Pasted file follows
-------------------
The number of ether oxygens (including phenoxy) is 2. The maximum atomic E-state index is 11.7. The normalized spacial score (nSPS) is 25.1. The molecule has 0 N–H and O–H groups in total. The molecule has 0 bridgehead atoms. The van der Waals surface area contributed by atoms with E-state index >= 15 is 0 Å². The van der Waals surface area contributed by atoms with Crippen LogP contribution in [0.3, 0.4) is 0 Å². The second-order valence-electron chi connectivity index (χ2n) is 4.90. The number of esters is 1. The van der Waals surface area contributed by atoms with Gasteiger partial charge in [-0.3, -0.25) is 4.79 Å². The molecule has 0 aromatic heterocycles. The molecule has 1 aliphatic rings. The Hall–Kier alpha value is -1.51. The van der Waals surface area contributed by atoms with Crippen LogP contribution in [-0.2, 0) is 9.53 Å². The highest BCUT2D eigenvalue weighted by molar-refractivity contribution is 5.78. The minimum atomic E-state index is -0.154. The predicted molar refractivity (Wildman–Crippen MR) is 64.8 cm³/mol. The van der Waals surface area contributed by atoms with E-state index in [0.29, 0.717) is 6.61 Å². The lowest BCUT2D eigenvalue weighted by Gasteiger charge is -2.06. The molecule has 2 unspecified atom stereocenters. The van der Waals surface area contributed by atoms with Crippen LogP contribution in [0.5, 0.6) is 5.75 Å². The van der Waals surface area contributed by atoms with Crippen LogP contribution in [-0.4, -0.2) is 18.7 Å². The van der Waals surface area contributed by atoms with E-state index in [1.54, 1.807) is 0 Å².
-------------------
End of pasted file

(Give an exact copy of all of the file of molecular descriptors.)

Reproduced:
The number of ether oxygens (including phenoxy) is 2. The maximum atomic E-state index is 11.7. The normalized spacial score (nSPS) is 25.1. The molecule has 0 N–H and O–H groups in total. The molecule has 0 bridgehead atoms. The van der Waals surface area contributed by atoms with E-state index >= 15 is 0 Å². The van der Waals surface area contributed by atoms with Crippen LogP contribution in [0.3, 0.4) is 0 Å². The second-order valence-electron chi connectivity index (χ2n) is 4.90. The number of esters is 1. The van der Waals surface area contributed by atoms with Gasteiger partial charge in [-0.3, -0.25) is 4.79 Å². The molecule has 0 aromatic heterocycles. The molecule has 1 aliphatic rings. The Hall–Kier alpha value is -1.51. The van der Waals surface area contributed by atoms with Crippen LogP contribution in [-0.2, 0) is 9.53 Å². The highest BCUT2D eigenvalue weighted by molar-refractivity contribution is 5.78. The minimum atomic E-state index is -0.154. The predicted molar refractivity (Wildman–Crippen MR) is 64.8 cm³/mol. The van der Waals surface area contributed by atoms with E-state index in [0.29, 0.717) is 6.61 Å². The lowest BCUT2D eigenvalue weighted by Gasteiger charge is -2.06. The molecule has 2 unspecified atom stereocenters. The van der Waals surface area contributed by atoms with Crippen LogP contribution in [0.5, 0.6) is 5.75 Å². The van der Waals surface area contributed by atoms with Crippen LogP contribution in [-0.4, -0.2) is 18.7 Å². The van der Waals surface area contributed by atoms with E-state index in [1.54, 1.807) is 0 Å².